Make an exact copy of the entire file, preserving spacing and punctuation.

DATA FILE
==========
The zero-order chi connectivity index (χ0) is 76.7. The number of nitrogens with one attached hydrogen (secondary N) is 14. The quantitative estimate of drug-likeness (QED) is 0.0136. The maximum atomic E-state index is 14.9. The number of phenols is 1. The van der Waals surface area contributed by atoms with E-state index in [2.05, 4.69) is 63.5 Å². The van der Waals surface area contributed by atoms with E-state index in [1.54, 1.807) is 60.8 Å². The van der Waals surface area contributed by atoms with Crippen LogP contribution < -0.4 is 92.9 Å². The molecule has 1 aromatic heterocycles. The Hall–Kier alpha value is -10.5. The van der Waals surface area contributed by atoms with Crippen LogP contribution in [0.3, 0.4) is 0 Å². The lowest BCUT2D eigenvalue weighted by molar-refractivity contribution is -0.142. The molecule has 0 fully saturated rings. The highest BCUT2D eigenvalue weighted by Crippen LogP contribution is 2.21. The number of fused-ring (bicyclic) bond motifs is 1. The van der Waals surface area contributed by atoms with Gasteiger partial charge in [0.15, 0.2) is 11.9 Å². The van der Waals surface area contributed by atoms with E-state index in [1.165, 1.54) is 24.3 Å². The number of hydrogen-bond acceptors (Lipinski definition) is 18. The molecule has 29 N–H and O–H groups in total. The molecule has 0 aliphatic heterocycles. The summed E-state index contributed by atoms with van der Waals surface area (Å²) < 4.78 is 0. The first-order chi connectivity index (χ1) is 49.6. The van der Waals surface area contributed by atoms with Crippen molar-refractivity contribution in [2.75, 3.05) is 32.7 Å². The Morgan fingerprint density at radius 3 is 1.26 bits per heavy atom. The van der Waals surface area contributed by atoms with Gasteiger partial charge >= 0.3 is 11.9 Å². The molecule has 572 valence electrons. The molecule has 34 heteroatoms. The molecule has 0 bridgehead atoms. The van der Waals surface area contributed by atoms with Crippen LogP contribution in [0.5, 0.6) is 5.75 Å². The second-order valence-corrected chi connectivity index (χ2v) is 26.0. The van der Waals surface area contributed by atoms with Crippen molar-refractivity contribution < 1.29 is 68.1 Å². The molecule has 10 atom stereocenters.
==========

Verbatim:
The zero-order chi connectivity index (χ0) is 76.7. The number of nitrogens with one attached hydrogen (secondary N) is 14. The quantitative estimate of drug-likeness (QED) is 0.0136. The maximum atomic E-state index is 14.9. The number of phenols is 1. The van der Waals surface area contributed by atoms with E-state index in [2.05, 4.69) is 63.5 Å². The van der Waals surface area contributed by atoms with E-state index in [1.54, 1.807) is 60.8 Å². The van der Waals surface area contributed by atoms with Crippen LogP contribution < -0.4 is 92.9 Å². The molecule has 1 aromatic heterocycles. The Hall–Kier alpha value is -10.5. The van der Waals surface area contributed by atoms with Crippen LogP contribution in [0.3, 0.4) is 0 Å². The lowest BCUT2D eigenvalue weighted by molar-refractivity contribution is -0.142. The molecule has 0 fully saturated rings. The highest BCUT2D eigenvalue weighted by Crippen LogP contribution is 2.21. The number of fused-ring (bicyclic) bond motifs is 1. The van der Waals surface area contributed by atoms with Gasteiger partial charge in [0.15, 0.2) is 11.9 Å². The van der Waals surface area contributed by atoms with E-state index in [1.165, 1.54) is 24.3 Å². The number of hydrogen-bond acceptors (Lipinski definition) is 18. The molecule has 29 N–H and O–H groups in total. The molecule has 0 aliphatic heterocycles. The summed E-state index contributed by atoms with van der Waals surface area (Å²) < 4.78 is 0. The first-order chi connectivity index (χ1) is 49.6. The van der Waals surface area contributed by atoms with Crippen molar-refractivity contribution in [2.75, 3.05) is 32.7 Å². The Morgan fingerprint density at radius 3 is 1.26 bits per heavy atom. The van der Waals surface area contributed by atoms with Gasteiger partial charge >= 0.3 is 11.9 Å². The molecule has 572 valence electrons. The molecule has 34 heteroatoms. The molecule has 0 bridgehead atoms. The van der Waals surface area contributed by atoms with Crippen LogP contribution in [0.5, 0.6) is 5.75 Å². The second-order valence-corrected chi connectivity index (χ2v) is 26.0. The van der Waals surface area contributed by atoms with Crippen molar-refractivity contribution < 1.29 is 68.1 Å². The molecule has 10 atom stereocenters.